Robert M. Wenley was born on 19 July 1861 in Edinburgh, Scotland. His mother, Jemima Isabella, was from the aristocratic Veitch family; his father, James Adams Wenley, was treasurer of the Bank of Scotland. Wenley entered the University of Glasgow at age fifteen and excelled at both philosophy and athletics. John Veitch, a maternal relation, was professor of logic; while Edward Caird (professor of moral philosophy) and his brother John Caird (Principal of Glasgow) were liberalizing influences who taught an idealistic and evolutionary theism that attracted Wenley's devotion. His studies were interrupted by fatigue and recuperative travel in Europe. After returning to Glasgow in the early 1880s Wenley reassumed his status as one of the Cairds’ finest protégés, among a remarkable generation of philosophers from Glasgow that included John H. Muirhead, Henry Jones, and John Watson. He received the MA in 1884 and remained at Glasgow as assistant professor of logic (1886–94) and degree examiner in mental philosophy (1888–91). The University of Edinburgh awarded Watson the degrees of Doctor of Philosophy (1895) and Doctor of Science (1891). He served as head of the philosophy department at Queen Margaret College from 1888–95.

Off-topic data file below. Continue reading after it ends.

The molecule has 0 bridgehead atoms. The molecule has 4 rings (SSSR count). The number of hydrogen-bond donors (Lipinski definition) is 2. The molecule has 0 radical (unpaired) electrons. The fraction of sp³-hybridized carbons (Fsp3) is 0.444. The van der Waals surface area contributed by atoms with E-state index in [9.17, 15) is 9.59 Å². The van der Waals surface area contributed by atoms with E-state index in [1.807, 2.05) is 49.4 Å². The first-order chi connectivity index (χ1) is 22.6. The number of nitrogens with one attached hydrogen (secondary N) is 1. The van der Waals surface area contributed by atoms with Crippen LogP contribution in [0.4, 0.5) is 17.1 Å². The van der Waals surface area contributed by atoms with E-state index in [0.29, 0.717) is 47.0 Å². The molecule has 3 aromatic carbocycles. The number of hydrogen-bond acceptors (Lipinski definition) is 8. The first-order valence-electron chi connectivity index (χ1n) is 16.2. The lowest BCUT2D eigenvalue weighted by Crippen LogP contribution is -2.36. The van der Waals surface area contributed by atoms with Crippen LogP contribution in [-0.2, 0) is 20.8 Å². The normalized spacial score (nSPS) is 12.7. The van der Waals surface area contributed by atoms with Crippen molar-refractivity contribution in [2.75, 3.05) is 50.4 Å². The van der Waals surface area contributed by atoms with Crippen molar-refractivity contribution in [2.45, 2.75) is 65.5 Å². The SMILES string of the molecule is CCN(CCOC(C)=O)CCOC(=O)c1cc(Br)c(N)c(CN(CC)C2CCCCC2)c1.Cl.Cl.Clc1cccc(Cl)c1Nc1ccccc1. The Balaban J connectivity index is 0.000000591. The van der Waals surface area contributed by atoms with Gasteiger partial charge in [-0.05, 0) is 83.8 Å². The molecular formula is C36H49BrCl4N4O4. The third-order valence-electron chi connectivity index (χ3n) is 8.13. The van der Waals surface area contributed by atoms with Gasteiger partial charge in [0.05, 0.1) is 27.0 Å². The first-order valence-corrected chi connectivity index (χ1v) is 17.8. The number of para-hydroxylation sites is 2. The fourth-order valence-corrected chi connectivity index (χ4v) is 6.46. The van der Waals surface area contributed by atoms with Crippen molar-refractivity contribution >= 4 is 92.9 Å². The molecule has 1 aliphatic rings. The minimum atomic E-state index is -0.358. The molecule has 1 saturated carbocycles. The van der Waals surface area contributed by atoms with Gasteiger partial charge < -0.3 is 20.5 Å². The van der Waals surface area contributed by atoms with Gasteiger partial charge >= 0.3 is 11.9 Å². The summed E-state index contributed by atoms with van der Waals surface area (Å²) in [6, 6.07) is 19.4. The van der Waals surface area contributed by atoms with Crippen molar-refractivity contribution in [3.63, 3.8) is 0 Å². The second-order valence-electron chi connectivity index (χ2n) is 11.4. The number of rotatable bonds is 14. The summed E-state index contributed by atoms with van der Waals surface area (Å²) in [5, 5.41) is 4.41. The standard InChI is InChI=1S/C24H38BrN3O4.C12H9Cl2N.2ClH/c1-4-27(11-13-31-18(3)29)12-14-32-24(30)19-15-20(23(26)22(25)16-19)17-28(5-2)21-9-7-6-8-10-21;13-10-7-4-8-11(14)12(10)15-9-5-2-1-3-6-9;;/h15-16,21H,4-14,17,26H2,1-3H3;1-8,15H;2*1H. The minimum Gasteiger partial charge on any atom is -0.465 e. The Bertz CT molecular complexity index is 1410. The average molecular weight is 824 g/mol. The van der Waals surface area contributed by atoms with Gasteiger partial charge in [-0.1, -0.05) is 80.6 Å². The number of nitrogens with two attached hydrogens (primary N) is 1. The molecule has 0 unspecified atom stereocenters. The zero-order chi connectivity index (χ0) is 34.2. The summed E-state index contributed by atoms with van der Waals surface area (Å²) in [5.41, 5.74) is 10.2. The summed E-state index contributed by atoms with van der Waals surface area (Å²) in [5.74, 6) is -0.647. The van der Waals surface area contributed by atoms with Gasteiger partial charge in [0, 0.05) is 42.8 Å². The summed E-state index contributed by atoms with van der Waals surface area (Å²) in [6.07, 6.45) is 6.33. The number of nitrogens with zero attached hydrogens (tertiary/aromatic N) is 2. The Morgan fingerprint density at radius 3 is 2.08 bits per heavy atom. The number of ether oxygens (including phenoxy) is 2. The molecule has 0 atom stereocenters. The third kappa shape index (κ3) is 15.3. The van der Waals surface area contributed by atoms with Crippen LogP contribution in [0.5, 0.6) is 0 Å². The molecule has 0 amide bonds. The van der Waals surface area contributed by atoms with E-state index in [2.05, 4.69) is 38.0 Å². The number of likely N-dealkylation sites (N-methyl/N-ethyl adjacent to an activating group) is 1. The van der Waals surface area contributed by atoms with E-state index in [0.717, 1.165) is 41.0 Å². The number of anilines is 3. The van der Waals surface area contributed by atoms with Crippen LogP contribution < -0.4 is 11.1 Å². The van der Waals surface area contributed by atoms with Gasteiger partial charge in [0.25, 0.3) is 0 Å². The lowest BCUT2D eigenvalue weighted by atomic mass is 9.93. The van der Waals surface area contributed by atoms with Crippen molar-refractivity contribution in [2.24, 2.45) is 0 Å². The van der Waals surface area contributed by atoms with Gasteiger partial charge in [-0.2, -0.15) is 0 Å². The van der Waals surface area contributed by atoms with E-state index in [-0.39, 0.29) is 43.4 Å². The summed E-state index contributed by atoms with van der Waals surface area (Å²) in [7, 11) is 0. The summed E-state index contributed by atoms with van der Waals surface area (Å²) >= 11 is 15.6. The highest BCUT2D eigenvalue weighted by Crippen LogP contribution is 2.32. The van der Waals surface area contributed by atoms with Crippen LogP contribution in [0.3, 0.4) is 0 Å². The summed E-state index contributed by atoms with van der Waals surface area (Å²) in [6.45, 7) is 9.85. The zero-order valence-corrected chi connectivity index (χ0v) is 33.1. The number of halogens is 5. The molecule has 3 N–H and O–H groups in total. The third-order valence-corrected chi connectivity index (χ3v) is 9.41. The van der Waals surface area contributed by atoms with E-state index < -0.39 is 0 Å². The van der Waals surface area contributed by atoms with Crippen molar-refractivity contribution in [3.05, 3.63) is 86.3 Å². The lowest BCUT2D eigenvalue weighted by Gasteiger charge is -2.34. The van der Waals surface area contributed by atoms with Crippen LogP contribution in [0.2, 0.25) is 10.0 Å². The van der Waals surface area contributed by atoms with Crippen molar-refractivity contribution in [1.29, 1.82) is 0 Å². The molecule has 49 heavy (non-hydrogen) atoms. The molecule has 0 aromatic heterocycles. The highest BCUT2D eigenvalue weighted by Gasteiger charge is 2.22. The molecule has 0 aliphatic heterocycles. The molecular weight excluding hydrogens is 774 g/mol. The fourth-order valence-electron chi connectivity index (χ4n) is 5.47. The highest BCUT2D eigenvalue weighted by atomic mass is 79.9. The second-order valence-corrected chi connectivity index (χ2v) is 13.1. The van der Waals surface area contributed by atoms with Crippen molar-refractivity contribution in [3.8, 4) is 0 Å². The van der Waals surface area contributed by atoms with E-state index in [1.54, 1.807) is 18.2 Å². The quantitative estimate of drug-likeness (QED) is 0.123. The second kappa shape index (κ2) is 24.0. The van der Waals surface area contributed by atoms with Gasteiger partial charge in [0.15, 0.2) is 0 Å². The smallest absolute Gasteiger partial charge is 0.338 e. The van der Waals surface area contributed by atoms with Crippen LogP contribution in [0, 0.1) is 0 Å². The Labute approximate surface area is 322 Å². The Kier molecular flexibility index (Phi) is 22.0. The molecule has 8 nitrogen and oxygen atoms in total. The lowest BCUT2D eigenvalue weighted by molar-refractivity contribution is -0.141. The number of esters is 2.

From The Dictionary of Modern American Philosophers in Oxford Reference.